I have only two, relatively minor criticisms of the novel. First, I felt the pacing was too even. The book features a variety of crises, but somehow the narrative flow didn’t make those stand out for me. Though Lola and Alex have a terrifying brush with death near the end of the book, this didn’t seem any more urgent than their earlier, less perilous escapes from the clutches of Warren’s organization. This may be due to the fact that by the end of the book, the reader has become accustomed to the ingenious ways that different characters, with different abilities, pool their talents so that the strength of one offsets the weakness of another. I’d come to expect they’d succeed, so this reduced the tension.

My other concern is that perhaps the author makes her personal political and moral perspective too transparent in this tale. It’s clear from the preface and the afterward in this novel that One Too (which is part of the series 46 Ascending) has a particular agenda. I agree wholeheartedly with Ms. Cronin’s views, but other readers might find the way she wears her political heart on her sleeve to be annoying. It might even be enough to make them put down the book.

I understand that in some sense, the author views this novel as a way of changing the world, if only in a small way. For instance, she is donating a percentage of all sales from the book to Amnesty International (an organization I also try to support). It’s difficult to be subtle about something you believe strongly. Still, from a reader’s perspective, it might be better to make the messages a bit less obvious.

Overall, though, I’m really happy I volunteered to read and review this novel. I hope that Ms. Cronin’s tour brings her many more readers.

About the Author

Sherrie grew up in Western Kansas thinking that there was no place in the universe more fascinating than outer space. After her mother vetoed astronaut as a career ambition, she went on to study journalism and physics in hopes of becoming a science writer.

She published her first science fiction short story long ago, and then waited a lot of tables while she looked for inspiration for the next story. When it finally came, it declared to her that it had to be whole book, nothing less. One night, while digesting this disturbing piece of news, she drank way too many shots of ouzo with her boyfriend. She woke up thirty-one years later demanding to know what was going on.

The boyfriend, who she had apparently long since married, asked her to calm down and explained that in a fit of practicality she had gone back to school and gotten a degree in geophysics and had spent the last 28 years interpreting seismic data in the oil industry. The good news, according to Mr. Cronin, was that she had found it at least mildly entertaining and ridiculously well-paying The bad news was that the two of them had still managed to spend almost all of the money.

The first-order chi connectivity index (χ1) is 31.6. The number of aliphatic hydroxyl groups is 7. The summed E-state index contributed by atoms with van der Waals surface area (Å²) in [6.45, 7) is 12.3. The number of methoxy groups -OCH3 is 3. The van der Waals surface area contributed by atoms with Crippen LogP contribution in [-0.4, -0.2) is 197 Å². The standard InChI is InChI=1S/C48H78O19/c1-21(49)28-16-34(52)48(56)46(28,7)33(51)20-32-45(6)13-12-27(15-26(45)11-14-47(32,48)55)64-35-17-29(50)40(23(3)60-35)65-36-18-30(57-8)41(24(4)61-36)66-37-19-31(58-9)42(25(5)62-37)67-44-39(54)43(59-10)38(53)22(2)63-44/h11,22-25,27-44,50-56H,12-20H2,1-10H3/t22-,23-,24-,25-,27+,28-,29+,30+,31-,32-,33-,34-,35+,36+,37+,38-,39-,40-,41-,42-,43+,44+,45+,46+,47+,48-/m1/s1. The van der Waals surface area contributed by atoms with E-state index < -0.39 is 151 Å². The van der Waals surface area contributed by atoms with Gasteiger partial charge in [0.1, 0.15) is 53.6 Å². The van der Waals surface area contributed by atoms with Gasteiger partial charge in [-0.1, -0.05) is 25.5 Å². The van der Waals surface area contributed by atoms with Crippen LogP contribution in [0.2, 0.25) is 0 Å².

Apparently she was now Mrs. Cronin, and the further good news was that they had produced three wonderful children whom they loved dearly, even though to be honest that is where a lot of the money had gone. Even better news was that Mr. Cronin turned out to be a warm-hearted, encouraging sort who was happy to see her awake and ready to write. "It's about time," were his exact words.

Sherrie Cronin discovered that over the ensuing decades Sally Ride had already managed to become the first woman in space and apparently had done a fine job of it. No one, however, had written the book that had been in Sherrie's head for decades. The only problem was, the book informed her sternly that it had now grown into a six book collection. Sherrie decided that she better start writing it before it got any longer. She's been wide awake ever since, and writing away.

Author Social Media Links

Sherrie will be awarding a $15 Amazon or B/N GC to a randomly drawn winner via rafflecopter during the tour.

a Rafflecopter giveaway


Goddess Fish Promotions said...

Thanks for hosting!

Lisa Brown said...

I enjoyed getting to know your book; congrats on the tour and I hope it is a fun one for you

Sherrie Cronin said...

Thanks for hosting me, author Lisabet Sarai and the Beyond Romance collection of contributors. I'm glad to have found you and look forward to enjoying this blog.

Lisabet Sarai said...

Hi, Sherrie (and Lisa),

Thanks for being my guest. I just put the review up on Amazon and Goodreads. I tried on BN but had some trouble. I'll go back tomorrow and see what I can do.

Hope the tour goes really well!

Rita Wray said...

I liked the excerpt.

Sherrie Cronin said...

Glad you liked it, Rita, and thanks for the well wishes, Lisa.

Joseph Wallace said...

What fictional literary place would you like to visit? Thanks for the giveaway. I hope that I win. Bernie Wallace BWallace1980(at)hotmail(d0t)com

Victoria Alexander said...

I'm looking forward to reading this one - thanks for sharing your review!

Kim Matlock said...

Sounds like an interesting story.

Nikolina Vukelic said...

Thank you for your honest review, it's much appreciated!

Joseph Wallace said...

This looks like a great read. Thanks for hosting the giveaway. Bernie Wallace BWallace1980(at)hotmail(d0t)com

ToniAnn said...

I found it very interesting that the characters in the book have limitations to their powers..I am sure this would make for some very interesting situations! Thanks for a great excerpt!!